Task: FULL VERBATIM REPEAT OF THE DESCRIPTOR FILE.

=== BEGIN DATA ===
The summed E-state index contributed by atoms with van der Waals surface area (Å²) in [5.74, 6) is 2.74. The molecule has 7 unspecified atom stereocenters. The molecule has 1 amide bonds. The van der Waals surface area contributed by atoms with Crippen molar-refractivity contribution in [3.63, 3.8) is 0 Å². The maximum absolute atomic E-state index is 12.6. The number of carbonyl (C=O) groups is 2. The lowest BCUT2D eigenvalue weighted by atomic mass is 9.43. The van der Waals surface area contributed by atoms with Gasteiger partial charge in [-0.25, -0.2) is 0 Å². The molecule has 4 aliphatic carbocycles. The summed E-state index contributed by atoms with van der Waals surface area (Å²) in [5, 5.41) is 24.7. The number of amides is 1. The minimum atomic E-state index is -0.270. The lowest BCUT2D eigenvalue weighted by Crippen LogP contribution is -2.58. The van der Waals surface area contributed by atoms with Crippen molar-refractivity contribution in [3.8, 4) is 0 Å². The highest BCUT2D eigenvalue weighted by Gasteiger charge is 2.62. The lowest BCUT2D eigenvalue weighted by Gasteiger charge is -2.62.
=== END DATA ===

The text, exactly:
The summed E-state index contributed by atoms with van der Waals surface area (Å²) in [5.74, 6) is 2.74. The molecule has 7 unspecified atom stereocenters. The molecule has 1 amide bonds. The van der Waals surface area contributed by atoms with Crippen molar-refractivity contribution in [3.63, 3.8) is 0 Å². The maximum absolute atomic E-state index is 12.6. The number of carbonyl (C=O) groups is 2. The lowest BCUT2D eigenvalue weighted by atomic mass is 9.43. The van der Waals surface area contributed by atoms with Gasteiger partial charge in [-0.25, -0.2) is 0 Å². The molecule has 4 aliphatic carbocycles. The summed E-state index contributed by atoms with van der Waals surface area (Å²) in [5, 5.41) is 24.7. The number of amides is 1. The minimum atomic E-state index is -0.270. The lowest BCUT2D eigenvalue weighted by Crippen LogP contribution is -2.58. The van der Waals surface area contributed by atoms with Crippen molar-refractivity contribution in [3.8, 4) is 0 Å². The highest BCUT2D eigenvalue weighted by Gasteiger charge is 2.62. The lowest BCUT2D eigenvalue weighted by Gasteiger charge is -2.62.